This commercial grabbed the attention of South Africa and was so successful that other brands tried to muscle in on the act. BMW produced an extremely cheeky commercial featuring one of their cars on exactly the same stretch of Chapman’s Peak and also shown to be going into a skid. But instead of crashing down the cliff the next scene showed the BMW carrying on along the road with a voiceover talking about BMW ‘beating the bends’ but which TV viewers heard as “beating the Benz”.
Of course, the country’s advertising regulator, The Advertising Standards Authority, was furious because in those days when the ASA was primarily there to protect members from each other, it was simply not done to make light of a competitor’s advertising, let alone be so cavalier with their precious intellectual capital.
But, according to the ASA rules, the watchdog body was not allowed to take any action unless someone complained. And the Mercedes Benz masterstroke was that it kept completely quiet. Which meant that the media frenzy that followed just garnered more and more publicity for both Mercedes and BMW. But mostly for Mercedes, because the company realised that there was no greater compliment than imitation.
However, the ASA simply could not stand by and see BMW get away with what it regarded as a blatant breach of the rules. So they took the unprecedented step of banning the BMW advertisement without having received a complaint. BMW hit back and sued the ASA. Meanwhile the publicity frenzy continued unabated with Mercedes smiling all the way to the brownie points bank. Eventually reason prevailed and the ASA vs BMW litigation was resolved on the steps of the Supreme Court. BMW agreed to withdraw the ad voluntarily – not a difficult thing to do because their media schedule had come to an end anyway – and the ASA agreed to allow the ad to be flighted on television one more time.
Another iconic ad of the 1980s was all about IBM disinvesting from the country but leaving behind a local IBM clone called ISM. This was the basis of ‘ISM Elephants’, a TV commercial featuring a big brother (IBM) elephant with his trunk over the shoulders of his baby sibling (ISM) and walking through the desert sand dunes to the tune of ‘He ain’t heavy, he’s my brother’. Ironically, though, while this ad was immensely popular very few people could remember what it was about or who it was promoting.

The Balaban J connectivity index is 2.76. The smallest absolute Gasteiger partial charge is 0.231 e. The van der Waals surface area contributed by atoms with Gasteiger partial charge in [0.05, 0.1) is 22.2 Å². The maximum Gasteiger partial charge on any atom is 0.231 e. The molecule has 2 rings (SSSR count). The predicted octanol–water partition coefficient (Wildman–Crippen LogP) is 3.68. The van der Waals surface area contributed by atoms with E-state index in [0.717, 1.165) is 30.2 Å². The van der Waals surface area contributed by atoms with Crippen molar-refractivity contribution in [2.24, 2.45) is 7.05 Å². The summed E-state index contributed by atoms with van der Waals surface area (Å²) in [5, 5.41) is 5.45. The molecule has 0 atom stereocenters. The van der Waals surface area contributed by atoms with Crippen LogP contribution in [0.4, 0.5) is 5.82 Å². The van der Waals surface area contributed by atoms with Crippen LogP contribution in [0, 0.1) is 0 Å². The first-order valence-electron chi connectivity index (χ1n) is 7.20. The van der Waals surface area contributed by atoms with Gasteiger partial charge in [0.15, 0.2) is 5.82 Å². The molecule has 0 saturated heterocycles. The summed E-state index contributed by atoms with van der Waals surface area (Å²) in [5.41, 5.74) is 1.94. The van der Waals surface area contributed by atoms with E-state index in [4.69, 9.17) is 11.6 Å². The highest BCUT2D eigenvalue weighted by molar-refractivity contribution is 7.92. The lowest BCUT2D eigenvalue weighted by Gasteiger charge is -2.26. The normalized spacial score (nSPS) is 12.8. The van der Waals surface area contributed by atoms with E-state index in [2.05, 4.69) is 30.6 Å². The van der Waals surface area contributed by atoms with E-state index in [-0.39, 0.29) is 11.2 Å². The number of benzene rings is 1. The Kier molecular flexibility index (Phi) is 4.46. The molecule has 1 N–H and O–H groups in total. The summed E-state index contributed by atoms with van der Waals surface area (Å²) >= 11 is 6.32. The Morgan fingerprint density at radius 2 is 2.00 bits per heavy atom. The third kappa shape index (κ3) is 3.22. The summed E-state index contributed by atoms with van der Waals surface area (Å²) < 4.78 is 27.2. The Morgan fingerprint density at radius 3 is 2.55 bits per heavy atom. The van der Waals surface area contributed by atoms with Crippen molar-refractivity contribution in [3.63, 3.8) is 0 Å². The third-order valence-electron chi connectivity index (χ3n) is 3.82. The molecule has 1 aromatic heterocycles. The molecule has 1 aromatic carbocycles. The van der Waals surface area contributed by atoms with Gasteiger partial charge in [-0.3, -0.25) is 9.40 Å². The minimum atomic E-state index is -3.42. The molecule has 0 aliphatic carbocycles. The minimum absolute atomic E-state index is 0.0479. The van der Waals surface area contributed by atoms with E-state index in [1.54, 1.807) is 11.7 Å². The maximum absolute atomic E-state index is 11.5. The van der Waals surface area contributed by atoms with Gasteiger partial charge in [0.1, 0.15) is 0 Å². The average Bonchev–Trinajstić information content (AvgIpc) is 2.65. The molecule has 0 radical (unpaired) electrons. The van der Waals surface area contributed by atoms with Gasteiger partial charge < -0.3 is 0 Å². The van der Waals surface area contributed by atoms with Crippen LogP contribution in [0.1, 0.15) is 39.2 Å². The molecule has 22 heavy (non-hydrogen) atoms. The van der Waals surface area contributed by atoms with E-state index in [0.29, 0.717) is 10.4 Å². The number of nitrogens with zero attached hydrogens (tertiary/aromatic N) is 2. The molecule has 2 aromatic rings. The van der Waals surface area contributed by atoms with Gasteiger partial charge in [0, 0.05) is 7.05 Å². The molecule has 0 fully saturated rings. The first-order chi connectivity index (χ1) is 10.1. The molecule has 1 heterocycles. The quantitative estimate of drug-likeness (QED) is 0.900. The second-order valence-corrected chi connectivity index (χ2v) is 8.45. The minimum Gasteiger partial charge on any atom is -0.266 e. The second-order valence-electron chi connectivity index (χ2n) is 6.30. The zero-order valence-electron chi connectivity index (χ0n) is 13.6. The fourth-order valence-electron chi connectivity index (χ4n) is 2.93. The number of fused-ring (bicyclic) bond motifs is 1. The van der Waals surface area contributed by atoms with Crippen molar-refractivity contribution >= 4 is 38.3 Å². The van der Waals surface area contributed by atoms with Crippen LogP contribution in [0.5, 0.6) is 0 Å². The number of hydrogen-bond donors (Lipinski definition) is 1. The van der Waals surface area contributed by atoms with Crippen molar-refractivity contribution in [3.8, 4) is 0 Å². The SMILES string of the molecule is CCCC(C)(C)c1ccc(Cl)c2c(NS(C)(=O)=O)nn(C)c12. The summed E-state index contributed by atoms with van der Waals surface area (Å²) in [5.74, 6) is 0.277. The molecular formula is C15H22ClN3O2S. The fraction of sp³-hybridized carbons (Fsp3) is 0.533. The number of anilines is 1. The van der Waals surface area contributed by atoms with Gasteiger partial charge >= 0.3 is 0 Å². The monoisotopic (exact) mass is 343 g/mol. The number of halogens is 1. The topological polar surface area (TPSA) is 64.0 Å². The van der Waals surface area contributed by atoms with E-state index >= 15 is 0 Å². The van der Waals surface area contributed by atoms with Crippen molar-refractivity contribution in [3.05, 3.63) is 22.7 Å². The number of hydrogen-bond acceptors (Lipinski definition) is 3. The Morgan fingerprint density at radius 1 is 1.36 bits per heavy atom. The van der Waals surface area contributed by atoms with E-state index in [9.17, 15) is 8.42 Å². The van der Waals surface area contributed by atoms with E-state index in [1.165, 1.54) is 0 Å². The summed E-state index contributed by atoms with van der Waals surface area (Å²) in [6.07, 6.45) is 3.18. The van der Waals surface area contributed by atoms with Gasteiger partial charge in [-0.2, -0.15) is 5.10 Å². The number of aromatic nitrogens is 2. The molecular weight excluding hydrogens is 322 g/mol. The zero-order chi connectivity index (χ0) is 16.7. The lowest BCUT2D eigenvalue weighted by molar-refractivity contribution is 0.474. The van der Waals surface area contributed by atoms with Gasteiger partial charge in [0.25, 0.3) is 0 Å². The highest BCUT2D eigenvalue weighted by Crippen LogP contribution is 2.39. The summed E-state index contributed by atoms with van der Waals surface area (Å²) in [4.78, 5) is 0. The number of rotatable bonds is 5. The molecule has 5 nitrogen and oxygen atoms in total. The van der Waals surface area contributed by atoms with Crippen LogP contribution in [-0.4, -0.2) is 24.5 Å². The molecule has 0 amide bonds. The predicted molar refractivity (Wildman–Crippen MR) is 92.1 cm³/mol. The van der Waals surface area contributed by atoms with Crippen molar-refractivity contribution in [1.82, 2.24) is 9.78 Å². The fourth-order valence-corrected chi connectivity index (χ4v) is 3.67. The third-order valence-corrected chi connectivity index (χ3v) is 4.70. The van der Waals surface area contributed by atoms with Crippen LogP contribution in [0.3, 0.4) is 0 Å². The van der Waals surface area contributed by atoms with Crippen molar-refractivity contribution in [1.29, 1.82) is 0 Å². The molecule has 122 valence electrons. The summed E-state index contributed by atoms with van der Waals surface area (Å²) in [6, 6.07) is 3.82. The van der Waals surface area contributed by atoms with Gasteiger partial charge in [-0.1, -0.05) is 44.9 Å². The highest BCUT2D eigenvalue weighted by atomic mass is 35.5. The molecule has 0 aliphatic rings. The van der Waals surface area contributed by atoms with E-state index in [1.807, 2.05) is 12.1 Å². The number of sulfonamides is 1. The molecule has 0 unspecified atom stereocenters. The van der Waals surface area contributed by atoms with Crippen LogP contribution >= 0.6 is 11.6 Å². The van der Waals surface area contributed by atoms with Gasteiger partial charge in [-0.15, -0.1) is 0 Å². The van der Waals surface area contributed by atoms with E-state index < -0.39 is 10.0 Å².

It’s not inside…
Another ad that introduced an expression that is still widely used today was Cremora’s ‘It’s not Inside, it’s on… top!’ TV commercial. Once again a wonderful example of excellent acting and production values. Sadly, when Cremora appointed a new ad agency a few years after this ad was launched, the new brooms decided that they couldn’t possibly continue flighting a commercial their competitors had made and persuaded Cremora to dump it. Years later Cremora tried to reintroduce the ad – this time using another actor who just got it completely wrong and after a few flightings, that ad was unceremoniously kicked into touch.
There are many things that made good advertising great. The first is the entertainment factor. All of South Africa’s truly great and memorable TV commercials are entertaining. And so they should be, given that TV is essentially a medium of entertainment. And secondly, they spark some or other emotion. Reach for a Dream’s ‘Sam’ about the true story of a young schoolboy who had cancer and subsequently lost all his hair as a result of chemotherapy is such a commericial. The ad showed his first day back at school, where he found all his classmates with their heads shorn in sympathy. Even the toughest of TV viewers could not hold back tears after watching this iconic ad.
And so it was with Castrol’s ‘Boet and Swaer’ series of commercials that brought another kind of emotion, laughter, to millions of South African lounges.
One could go on and on listing South Africa’s iconic ads – enough to fill this entire website.
But, that won’t be necessary because if you have lived in this country for longer than 20 years, then all you need do is to close your eyes and remember when advertising was really great.
Moerdyk’s top 10 ads of all time
Reach for a Dream – Sam
Castrol – Boet and Swaer – Macarena
Sasol – Toy car
Cardies – Pumpkins and Pigs
Mercedes Benz – Chapman’s Peak
M-Net – Sheep
BMW – Mouse
Nando’s – Tail Gunner
Lunch Bar – Makatini Jock
Standard Bank – Night Game
VW – Handed down Beetle
Cremora – It’s not inside
Vodacom – Rugby Match
Follow Chris Moerdyk on Twitter @chrismoerdyk